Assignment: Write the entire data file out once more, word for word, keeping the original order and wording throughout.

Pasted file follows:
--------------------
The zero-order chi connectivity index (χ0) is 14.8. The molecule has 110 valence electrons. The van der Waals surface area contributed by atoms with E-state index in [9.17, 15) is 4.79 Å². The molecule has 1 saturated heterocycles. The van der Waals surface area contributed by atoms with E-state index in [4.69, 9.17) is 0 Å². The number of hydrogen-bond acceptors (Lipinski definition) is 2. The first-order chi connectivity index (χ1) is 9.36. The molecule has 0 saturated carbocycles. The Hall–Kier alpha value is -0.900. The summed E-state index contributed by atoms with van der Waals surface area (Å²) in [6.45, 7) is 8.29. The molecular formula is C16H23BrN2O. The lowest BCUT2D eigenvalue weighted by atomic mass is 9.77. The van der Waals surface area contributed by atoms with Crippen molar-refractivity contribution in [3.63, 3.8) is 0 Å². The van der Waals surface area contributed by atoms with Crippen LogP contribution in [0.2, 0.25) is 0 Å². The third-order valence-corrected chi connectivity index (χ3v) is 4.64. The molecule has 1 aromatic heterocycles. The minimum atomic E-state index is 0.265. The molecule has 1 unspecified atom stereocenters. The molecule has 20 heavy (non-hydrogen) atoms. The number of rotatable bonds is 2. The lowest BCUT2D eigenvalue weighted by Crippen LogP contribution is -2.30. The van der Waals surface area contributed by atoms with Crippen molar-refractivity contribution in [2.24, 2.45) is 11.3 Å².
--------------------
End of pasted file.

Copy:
The zero-order chi connectivity index (χ0) is 14.8. The molecule has 110 valence electrons. The van der Waals surface area contributed by atoms with E-state index in [9.17, 15) is 4.79 Å². The molecule has 1 saturated heterocycles. The van der Waals surface area contributed by atoms with E-state index in [4.69, 9.17) is 0 Å². The number of hydrogen-bond acceptors (Lipinski definition) is 2. The first-order chi connectivity index (χ1) is 9.36. The molecule has 0 saturated carbocycles. The Hall–Kier alpha value is -0.900. The summed E-state index contributed by atoms with van der Waals surface area (Å²) in [6.45, 7) is 8.29. The molecular formula is C16H23BrN2O. The lowest BCUT2D eigenvalue weighted by atomic mass is 9.77. The van der Waals surface area contributed by atoms with Crippen molar-refractivity contribution in [3.63, 3.8) is 0 Å². The van der Waals surface area contributed by atoms with Crippen LogP contribution in [0.2, 0.25) is 0 Å². The third-order valence-corrected chi connectivity index (χ3v) is 4.64. The molecule has 1 aromatic heterocycles. The minimum atomic E-state index is 0.265. The molecule has 1 unspecified atom stereocenters. The molecule has 20 heavy (non-hydrogen) atoms. The number of rotatable bonds is 2. The lowest BCUT2D eigenvalue weighted by Crippen LogP contribution is -2.30. The van der Waals surface area contributed by atoms with Crippen molar-refractivity contribution in [2.24, 2.45) is 11.3 Å².